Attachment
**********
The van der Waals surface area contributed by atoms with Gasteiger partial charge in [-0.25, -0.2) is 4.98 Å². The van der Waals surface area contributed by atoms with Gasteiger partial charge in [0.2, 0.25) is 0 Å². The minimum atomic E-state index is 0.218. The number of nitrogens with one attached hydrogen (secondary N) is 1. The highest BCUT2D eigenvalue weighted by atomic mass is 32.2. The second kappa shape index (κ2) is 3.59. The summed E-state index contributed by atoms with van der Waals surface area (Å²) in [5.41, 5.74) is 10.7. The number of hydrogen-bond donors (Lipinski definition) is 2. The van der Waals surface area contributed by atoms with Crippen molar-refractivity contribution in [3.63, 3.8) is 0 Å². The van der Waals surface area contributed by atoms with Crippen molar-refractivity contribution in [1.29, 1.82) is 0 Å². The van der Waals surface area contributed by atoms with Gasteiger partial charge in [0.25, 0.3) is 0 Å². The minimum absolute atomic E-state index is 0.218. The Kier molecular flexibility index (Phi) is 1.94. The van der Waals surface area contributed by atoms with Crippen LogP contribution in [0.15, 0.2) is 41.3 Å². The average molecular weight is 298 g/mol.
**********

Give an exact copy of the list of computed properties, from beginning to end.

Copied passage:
The van der Waals surface area contributed by atoms with Gasteiger partial charge in [-0.25, -0.2) is 4.98 Å². The van der Waals surface area contributed by atoms with Gasteiger partial charge in [0.2, 0.25) is 0 Å². The minimum atomic E-state index is 0.218. The number of nitrogens with one attached hydrogen (secondary N) is 1. The highest BCUT2D eigenvalue weighted by atomic mass is 32.2. The second kappa shape index (κ2) is 3.59. The summed E-state index contributed by atoms with van der Waals surface area (Å²) in [5.41, 5.74) is 10.7. The number of hydrogen-bond donors (Lipinski definition) is 2. The van der Waals surface area contributed by atoms with Crippen molar-refractivity contribution in [3.63, 3.8) is 0 Å². The van der Waals surface area contributed by atoms with Crippen molar-refractivity contribution in [1.29, 1.82) is 0 Å². The van der Waals surface area contributed by atoms with Gasteiger partial charge in [0.25, 0.3) is 0 Å². The minimum absolute atomic E-state index is 0.218. The Kier molecular flexibility index (Phi) is 1.94. The van der Waals surface area contributed by atoms with Crippen LogP contribution in [0.15, 0.2) is 41.3 Å². The average molecular weight is 298 g/mol.